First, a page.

It’s not just that Cooper is a shell of a man right now. He’s also wearing the clothes and living the life of a scoundrel, in a society that seems to shrug off Dougie’s misbehavior as acceptable. “Part 6” cuts deep into some of the central “Twin Peaks” themes, using shocking violence and multiple interludes of Lynch’s dark industrial hum to help depict a culture of corruption and distraction, poisoned from the inside.

The episode’s two most memorable scenes involve the fledgling tough guy Richard Horne (Eamon Farren), the young hoodlum introduced at the end of “Part 5” — and presumably some relation to Audrey, Ben and Jerry. Richard gets a lesson in how to be a true “Twin Peaks” weirdo from Red (Balthazar Getty), an offbeat crime boss who strikes strange poses and threatens to “saw your head open and eat your brains,” before doing a magic trick that involves flipping a dime that hangs in the air forever and then briefly materializes in Richard’s mouth.

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Hopped up and still shaken from that encounter, Richard drives like a madman through downtown Twin Peaks, where he runs over a small child. Carl Rodd (Harry Dean Stanton), the trailer-park guru from “Twin Peaks: Fire Walk With Me,” pops up for his first appearance on the show and witnesses the accident. He watches as the little boy’s soul rises from his body as a golden blob before it disappears into the sky. Immediately after that gruesome death scene, Lynch cuts to a telephone pole with a number on it (last seen in the film, I believe), with wires emitting still more ominous static and thrum.

As if that weren’t horrifying enough, this episode also introduces a small man aptly named Ike “the Spike” Stadtler (Christophe Zajac-Denek), who receives a dossier that may have been sent to him by the Vegas businessman Duncan Todd (once again appearing in an episode for just a minute or two, with still no real explanation of who he is or what he’s up to). The dossier contains a picture of Dougie Jones, along with another picture of a woman whom Ike promptly tracks down and stabs to death with an ice pick.

Even worse than Ike’s murder and Richard’s hit-and-run is the way they react. Ike’s annoyed that his pick gets bent, while Richard zooms off to a secluded spot where he can wipe a child’s blood off his grill. Janey-E’s right: This is a dark, dark age indeed.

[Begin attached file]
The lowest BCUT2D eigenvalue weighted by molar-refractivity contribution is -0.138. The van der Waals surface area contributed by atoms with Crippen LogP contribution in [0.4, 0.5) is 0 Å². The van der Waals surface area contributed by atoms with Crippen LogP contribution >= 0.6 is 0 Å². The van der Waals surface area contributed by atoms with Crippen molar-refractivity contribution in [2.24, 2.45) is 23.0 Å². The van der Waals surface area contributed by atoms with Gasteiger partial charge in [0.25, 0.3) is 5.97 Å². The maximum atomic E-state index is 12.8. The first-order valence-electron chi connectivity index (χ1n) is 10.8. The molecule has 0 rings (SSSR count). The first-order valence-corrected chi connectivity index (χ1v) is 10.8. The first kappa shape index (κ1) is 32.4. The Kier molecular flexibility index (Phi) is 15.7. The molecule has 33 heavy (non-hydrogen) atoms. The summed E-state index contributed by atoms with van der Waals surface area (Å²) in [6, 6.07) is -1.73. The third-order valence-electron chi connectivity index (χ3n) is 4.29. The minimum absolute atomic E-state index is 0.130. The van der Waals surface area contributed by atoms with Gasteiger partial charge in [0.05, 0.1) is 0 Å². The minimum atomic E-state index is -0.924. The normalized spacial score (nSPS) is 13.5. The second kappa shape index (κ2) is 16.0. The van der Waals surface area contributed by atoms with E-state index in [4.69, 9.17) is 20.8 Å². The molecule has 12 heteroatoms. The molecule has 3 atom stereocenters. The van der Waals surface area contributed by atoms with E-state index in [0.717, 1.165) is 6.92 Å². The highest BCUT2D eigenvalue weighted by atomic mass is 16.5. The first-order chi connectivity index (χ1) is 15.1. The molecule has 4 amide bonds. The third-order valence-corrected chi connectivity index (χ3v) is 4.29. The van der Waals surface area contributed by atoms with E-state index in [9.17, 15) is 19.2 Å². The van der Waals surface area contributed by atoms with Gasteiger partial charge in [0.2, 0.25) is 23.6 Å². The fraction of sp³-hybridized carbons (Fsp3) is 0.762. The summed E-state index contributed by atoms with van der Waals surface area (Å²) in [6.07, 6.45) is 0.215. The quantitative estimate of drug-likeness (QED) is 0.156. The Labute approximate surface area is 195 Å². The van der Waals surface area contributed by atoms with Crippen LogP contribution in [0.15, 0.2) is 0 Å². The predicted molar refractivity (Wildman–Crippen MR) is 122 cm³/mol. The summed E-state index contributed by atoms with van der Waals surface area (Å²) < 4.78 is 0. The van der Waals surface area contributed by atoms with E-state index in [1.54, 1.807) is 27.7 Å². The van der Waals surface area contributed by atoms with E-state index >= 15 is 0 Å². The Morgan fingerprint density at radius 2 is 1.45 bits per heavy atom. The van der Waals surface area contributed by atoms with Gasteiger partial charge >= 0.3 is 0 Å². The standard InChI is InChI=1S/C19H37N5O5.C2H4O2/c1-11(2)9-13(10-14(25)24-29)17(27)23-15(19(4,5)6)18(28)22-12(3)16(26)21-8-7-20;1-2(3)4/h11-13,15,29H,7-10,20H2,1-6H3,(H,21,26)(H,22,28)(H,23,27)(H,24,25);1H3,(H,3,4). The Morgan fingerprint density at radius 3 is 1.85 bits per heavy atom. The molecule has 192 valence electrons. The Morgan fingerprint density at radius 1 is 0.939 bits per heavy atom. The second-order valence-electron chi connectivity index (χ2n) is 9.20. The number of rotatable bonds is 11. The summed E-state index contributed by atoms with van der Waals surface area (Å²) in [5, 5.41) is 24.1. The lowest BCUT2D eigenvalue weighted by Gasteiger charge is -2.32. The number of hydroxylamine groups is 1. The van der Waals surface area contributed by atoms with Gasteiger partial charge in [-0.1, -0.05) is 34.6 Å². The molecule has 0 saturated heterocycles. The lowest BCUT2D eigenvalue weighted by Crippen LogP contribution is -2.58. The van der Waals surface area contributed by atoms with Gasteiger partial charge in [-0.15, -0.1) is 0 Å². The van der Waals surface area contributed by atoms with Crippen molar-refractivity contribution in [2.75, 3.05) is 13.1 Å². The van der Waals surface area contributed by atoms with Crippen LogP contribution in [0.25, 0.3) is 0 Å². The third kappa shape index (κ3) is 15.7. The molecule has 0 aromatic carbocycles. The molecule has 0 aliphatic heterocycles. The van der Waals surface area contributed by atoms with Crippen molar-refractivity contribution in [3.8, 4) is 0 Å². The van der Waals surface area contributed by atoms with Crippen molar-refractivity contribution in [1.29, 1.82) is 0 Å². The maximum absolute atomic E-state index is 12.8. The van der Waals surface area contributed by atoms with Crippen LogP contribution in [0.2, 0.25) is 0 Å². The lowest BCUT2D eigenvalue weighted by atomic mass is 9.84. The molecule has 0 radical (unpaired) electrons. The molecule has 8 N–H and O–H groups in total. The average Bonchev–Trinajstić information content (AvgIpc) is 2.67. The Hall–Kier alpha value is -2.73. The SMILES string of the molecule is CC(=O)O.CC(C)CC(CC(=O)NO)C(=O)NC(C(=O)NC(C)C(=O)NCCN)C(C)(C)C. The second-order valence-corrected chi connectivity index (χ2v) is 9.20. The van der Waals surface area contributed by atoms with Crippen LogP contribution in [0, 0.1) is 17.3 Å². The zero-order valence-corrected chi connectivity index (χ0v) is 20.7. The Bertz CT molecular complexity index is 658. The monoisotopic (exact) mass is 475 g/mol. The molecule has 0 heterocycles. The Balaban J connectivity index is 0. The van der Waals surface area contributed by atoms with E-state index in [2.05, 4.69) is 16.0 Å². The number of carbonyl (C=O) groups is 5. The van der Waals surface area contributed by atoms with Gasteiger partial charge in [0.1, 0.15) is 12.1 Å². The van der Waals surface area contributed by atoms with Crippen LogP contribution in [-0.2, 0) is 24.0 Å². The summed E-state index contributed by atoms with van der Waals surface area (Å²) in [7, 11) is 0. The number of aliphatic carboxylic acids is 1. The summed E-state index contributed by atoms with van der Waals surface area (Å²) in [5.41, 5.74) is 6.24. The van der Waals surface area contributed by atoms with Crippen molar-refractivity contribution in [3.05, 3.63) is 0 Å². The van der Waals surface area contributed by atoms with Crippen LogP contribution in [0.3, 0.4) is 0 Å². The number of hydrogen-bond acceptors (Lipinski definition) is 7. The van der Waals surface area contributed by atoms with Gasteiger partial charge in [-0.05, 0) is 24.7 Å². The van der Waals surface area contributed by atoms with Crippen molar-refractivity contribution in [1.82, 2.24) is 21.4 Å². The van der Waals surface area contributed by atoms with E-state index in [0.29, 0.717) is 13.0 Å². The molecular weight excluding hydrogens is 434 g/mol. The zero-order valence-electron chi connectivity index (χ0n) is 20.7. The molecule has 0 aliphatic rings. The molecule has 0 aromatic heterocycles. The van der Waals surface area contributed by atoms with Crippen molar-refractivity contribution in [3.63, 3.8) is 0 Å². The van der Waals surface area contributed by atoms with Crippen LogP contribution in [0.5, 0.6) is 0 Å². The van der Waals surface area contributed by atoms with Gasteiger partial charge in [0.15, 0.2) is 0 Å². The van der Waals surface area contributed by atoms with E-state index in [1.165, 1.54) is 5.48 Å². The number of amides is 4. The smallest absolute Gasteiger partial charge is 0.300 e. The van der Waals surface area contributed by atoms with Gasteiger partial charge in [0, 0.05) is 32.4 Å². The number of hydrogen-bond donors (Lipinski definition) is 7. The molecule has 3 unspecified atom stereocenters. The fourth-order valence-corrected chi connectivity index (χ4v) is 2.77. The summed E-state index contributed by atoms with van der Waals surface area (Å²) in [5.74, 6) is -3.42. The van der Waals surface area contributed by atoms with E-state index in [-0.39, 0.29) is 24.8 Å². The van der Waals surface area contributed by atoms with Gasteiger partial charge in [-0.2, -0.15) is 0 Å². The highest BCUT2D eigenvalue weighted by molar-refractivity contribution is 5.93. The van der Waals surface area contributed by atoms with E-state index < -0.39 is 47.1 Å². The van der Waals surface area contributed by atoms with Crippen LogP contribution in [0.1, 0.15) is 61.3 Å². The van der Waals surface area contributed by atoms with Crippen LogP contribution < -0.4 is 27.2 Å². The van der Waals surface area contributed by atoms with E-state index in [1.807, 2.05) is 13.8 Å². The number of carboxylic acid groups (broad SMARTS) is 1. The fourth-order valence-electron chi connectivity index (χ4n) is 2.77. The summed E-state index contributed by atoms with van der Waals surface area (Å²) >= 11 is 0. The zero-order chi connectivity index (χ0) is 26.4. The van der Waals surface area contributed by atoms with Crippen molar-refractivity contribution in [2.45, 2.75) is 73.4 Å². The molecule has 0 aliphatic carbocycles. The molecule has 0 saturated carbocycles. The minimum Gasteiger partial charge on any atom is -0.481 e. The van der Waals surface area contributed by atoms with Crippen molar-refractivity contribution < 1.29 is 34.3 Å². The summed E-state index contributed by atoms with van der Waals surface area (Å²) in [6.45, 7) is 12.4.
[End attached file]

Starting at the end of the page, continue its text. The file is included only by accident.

Somewhere within that darkness though are people like the Twin Peaks deputy chief Tommy “Hawk” Hill, who this week has a Cooper-like moment of serendipity when an Indian-head nickel leads to him finding evidence hidden with a stall door in the men’s room at the station. And then there’s Dale himself, who’s slowly, slowly flickering to life. The question this new series seems to be asking so far, though, is whether a soul as old and pure as Coop’s can make its presence felt in our messy new millennium.

Extra Doughnuts:

• Out of nowhere, Showtime has begun providing episode titles beyond just “Part 5,” “Part 6,” et cetera. For the record, last week’s was “Case Files.” This week’s is “Don’t Die.”

• Our musical guest in this episode is the phenomenal Sharon Van Etten, performing her song “Tarifa” with her band. When the inevitable “Twin Peaks: The Return” soundtrack comes out, it’ll be interesting to hear how all of these live performances sound played back to back. Will they be too dreamy?


• We have a new villain of sorts, from inside the Twin Peaks police department: Deputy Chad (John Pirruccello), who this week mocks Sheriff Truman’s son’s suicide. By the end of the episode, my wife was hoping Ike “the Spike” might drop by the police department and take care of Chad.

• Fewer new guest stars this week, aside from Jeremy Davies, who gives a funny performance as Jimmy, one of the shakedown artists who fails to intimidate Janey-E. Most “Twin Peaks” and David Lynch fans, though, are likely to be buzzing about the way-too-brief appearance of Laura Dern as Cooper’s old F.B.I. contact/secretary Diane. Surely later on she’ll have a lot to say about a world so wild at heart and weird on top.